Lady is an elephant that keeps everyone on their toes. It’s something we adore about her. She will look at us with her crooked smile, and one particular expression in her eyes, and we know she is feeling spunky, spry, and things have the possibility of becoming interesting. When she’s in a mood, you never know what will happen, but she does give you fair warning.
Some days, her spunk manifests itself in her turning her foot soaks into a bath, ignoring us entirely to splash and play in her medicinal soaks. Other days, she will lean into the bars at a speed unexpected for Lady; no aggression, but lots of energy. Occasionally, she will hit her head into the bars, at the end of a treatment session. It’s almost like she realizes she was a “perfect princess” the whole time and wants to reinforce that she is the boss and doesn’t need to participate. It’s not the same aggressive behavior we saw when she first arrived, but it is still a way she feels she can make a statement. One recent morning, she had that smile and gave us that look, and we were curious what the day would hold. It is a face that makes us laugh every time, although it may mean we have our hands full. Mateus, one of our newer caregivers, was supposed to begin working with Lady’s daily treatment. Working with any animal, especially elephants, teaches you to be flexible. We let Mateus know that it might not be a good day for him to start with Lady and had him stay close as we began her treatment.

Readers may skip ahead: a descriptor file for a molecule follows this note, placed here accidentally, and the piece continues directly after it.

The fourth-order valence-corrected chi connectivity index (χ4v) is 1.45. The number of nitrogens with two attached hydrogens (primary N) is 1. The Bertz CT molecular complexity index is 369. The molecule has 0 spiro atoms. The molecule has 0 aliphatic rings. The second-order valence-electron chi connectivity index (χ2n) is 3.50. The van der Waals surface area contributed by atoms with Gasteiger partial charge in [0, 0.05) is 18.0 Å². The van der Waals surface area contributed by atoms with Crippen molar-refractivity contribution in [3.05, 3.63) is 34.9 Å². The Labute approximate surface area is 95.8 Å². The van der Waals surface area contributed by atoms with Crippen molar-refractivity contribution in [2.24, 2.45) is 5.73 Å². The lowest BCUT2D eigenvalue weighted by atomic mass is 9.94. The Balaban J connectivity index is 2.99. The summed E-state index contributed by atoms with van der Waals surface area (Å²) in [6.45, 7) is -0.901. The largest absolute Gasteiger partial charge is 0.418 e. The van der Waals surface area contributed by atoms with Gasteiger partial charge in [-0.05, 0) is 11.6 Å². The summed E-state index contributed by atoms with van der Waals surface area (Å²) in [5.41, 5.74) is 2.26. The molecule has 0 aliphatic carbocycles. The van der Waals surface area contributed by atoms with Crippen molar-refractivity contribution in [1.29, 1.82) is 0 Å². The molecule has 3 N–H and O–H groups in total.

True to her style of always keeping us guessing, Lady was absolutely perfect that day. Mateus worked hands-on with Lady – he held her nose, gave her treats, and applied cream to the old abscess on her face that we continue to treat. In some ways, Lady is a difficult elephant to learn to work with and, in other ways, she is easier. Some Asian elephants tend to hide their emotions, or they will watch for patterns and bait someone. Other Asian elephants – like Rana – will act very sweet and then do something inappropriate, seemingly out of the blue. Lady is very clear in her communications. As long as you watch her closely, you can see her behavior shift, letting you know what she is feeling. Despite being easier to read, Lady is still complex to care for, because she isn’t very trusting, especially of men. It makes introducing her to a male caregiver nuanced, but we are pleased to see how it is progressing with Mateus.
Anyone can toss a flake of hay to an elephant, but that isn’t what makes you a caregiver. Being a caregiver for elephants encompasses all aspects of their wellness. It is also about individualizing every interaction with each elephant, not just how you treat them, but how you speak to them or approach them. It’s a lengthy learning process that requires patience on all fronts. The elephants need to learn a new person, too, and decide to trust a new human in their space. Although we love our personal relationships with Lady, it is nice to watch her open up to a new human.It speaks volumes to her growth and recovery here at sanctuary.
Photo of Lady